In Missouri, a power of attorney is an estate planning document that authorizes a person, known as the agent, to make medical and financial decisions on behalf of the principal, who created the document. There are different ways of choosing the agent named in the power of attorney. Determining who should have this responsibility is an important step in securing financial affairs while setting up an estate plan.

According to the American Bar Association, many choose a family member, such as a spouse or child, as their power of attorney. Often, someone may choose a co-agent, or more than one person, to act together on his or her behalf. Although this may seem appealing, more agents could mean more opportunities for disagreement, or that someone may not be available when the time comes to make these important life decisions. For example, disagreements can happen in second marriages, or between siblings, when one person attempts to funnel money away from the other.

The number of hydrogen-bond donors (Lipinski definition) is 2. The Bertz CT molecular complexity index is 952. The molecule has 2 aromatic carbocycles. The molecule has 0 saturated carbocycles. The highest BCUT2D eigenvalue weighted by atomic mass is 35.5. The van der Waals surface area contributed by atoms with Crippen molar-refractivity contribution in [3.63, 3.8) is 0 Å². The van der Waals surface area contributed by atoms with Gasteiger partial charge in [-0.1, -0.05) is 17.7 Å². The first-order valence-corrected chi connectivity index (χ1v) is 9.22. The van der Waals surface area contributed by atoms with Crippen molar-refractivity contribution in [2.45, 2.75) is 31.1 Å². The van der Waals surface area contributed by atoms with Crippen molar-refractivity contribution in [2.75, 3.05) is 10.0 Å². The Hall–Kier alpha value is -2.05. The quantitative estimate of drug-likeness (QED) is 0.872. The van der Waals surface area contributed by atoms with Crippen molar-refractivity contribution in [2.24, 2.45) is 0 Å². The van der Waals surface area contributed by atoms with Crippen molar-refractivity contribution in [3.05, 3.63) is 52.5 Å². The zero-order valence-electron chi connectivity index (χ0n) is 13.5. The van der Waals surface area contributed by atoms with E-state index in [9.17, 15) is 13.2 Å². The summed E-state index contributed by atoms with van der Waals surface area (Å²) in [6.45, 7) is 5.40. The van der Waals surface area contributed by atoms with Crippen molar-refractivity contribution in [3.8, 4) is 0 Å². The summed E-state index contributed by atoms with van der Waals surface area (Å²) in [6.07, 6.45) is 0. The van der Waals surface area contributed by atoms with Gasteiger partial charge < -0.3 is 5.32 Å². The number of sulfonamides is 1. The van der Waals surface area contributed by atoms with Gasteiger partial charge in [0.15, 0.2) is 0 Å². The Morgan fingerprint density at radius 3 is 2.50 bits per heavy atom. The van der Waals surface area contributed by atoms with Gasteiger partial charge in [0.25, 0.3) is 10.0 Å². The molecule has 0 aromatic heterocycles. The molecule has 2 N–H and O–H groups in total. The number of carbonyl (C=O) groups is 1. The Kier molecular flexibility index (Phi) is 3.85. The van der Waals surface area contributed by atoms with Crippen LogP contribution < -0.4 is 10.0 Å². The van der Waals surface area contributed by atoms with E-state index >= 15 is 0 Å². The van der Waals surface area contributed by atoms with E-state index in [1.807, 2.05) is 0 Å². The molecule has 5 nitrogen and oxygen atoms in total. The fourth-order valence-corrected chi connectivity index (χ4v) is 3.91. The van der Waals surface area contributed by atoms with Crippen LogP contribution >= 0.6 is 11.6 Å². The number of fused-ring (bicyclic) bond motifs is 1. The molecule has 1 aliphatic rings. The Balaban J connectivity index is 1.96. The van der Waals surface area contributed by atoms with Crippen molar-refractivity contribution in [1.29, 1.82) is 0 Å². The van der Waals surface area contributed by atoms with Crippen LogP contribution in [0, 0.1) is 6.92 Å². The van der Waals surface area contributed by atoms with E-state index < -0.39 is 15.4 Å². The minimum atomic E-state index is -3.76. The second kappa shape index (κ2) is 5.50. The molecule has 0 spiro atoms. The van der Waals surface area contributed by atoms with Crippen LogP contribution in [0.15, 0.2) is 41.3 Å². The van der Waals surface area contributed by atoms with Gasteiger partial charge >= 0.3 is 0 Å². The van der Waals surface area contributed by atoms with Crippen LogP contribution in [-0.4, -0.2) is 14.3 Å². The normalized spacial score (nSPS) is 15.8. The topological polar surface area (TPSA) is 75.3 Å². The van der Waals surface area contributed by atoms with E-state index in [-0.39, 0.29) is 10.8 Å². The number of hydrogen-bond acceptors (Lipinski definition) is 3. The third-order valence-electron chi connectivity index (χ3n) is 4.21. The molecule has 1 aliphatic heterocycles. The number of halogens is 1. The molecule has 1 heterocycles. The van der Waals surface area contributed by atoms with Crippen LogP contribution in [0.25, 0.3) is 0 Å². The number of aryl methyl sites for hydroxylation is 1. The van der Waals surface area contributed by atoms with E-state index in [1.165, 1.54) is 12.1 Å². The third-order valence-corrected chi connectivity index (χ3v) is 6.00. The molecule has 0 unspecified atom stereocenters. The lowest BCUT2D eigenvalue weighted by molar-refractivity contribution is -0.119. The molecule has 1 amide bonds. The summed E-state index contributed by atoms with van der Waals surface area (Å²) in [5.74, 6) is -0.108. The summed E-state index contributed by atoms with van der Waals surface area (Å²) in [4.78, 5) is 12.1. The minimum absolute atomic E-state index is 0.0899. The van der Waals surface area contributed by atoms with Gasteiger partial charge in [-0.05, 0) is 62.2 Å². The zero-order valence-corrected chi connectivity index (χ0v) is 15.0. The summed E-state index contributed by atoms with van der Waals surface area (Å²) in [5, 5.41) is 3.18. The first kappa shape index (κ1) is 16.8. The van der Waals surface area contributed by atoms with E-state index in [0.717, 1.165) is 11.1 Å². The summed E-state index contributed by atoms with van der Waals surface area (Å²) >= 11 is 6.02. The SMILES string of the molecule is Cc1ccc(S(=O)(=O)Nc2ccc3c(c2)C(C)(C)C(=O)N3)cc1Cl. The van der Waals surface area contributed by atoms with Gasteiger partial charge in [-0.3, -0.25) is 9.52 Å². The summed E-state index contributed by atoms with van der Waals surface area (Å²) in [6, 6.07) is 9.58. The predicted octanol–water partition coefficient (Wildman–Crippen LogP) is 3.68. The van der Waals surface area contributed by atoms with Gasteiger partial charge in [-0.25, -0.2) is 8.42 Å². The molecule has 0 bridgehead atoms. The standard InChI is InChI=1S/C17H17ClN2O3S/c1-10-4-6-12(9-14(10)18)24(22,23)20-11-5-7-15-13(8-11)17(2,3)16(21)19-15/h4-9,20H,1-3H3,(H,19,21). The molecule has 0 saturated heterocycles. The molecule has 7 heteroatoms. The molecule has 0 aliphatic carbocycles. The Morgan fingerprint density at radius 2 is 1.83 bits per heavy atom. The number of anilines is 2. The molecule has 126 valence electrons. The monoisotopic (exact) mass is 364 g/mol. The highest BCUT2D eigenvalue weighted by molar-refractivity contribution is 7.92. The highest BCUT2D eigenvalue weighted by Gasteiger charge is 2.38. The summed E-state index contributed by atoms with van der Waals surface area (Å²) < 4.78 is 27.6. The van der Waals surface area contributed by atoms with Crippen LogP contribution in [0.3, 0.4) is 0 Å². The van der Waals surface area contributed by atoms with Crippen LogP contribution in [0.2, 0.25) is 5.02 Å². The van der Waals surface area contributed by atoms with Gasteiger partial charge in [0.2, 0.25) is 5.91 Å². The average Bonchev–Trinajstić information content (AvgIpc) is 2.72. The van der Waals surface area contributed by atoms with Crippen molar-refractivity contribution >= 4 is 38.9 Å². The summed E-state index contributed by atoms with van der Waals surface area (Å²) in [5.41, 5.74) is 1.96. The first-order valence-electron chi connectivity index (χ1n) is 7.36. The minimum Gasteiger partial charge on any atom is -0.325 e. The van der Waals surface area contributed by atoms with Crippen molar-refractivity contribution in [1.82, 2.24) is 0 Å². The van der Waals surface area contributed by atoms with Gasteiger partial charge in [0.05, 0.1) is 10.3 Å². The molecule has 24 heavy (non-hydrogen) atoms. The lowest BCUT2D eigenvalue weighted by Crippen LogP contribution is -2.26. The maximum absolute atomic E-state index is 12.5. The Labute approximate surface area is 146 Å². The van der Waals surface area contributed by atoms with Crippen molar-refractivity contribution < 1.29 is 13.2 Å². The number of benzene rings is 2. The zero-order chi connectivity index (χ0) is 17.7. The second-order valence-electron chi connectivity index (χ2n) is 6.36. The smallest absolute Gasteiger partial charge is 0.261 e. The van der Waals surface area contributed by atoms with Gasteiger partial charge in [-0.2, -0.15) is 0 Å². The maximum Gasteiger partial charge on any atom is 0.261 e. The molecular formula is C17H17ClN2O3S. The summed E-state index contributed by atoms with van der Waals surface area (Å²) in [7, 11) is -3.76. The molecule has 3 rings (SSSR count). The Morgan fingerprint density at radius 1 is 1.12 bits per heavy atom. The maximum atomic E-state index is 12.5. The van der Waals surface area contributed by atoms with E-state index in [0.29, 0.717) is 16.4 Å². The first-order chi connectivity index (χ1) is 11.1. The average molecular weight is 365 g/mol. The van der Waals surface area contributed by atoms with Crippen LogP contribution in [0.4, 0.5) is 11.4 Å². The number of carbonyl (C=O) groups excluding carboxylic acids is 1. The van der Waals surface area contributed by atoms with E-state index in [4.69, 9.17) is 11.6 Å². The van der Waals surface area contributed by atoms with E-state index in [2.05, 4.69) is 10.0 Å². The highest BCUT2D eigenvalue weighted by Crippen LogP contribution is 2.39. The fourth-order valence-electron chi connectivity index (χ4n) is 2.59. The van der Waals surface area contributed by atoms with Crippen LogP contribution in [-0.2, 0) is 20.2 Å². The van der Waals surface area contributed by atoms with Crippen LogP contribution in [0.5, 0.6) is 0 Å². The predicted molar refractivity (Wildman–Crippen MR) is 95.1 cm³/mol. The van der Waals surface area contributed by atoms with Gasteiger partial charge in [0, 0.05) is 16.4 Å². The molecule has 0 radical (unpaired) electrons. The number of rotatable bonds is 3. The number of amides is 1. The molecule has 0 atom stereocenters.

Forbes reports it is wise to pay attention to the language in these documents in order to avoid abuses or other issues down the line. Selecting two people as co-agents can create checks and balances and ensure money is going into the right hands. Further, sometimes the named agent can die or become debilitated, so choosing an alternate, or successor agent, is an option to consider.

Naming an agent in a power of attorney can seem like a daunting task. Alongside wills and trusts, creating a power of attorney is an important decision and part of responsible estate planning.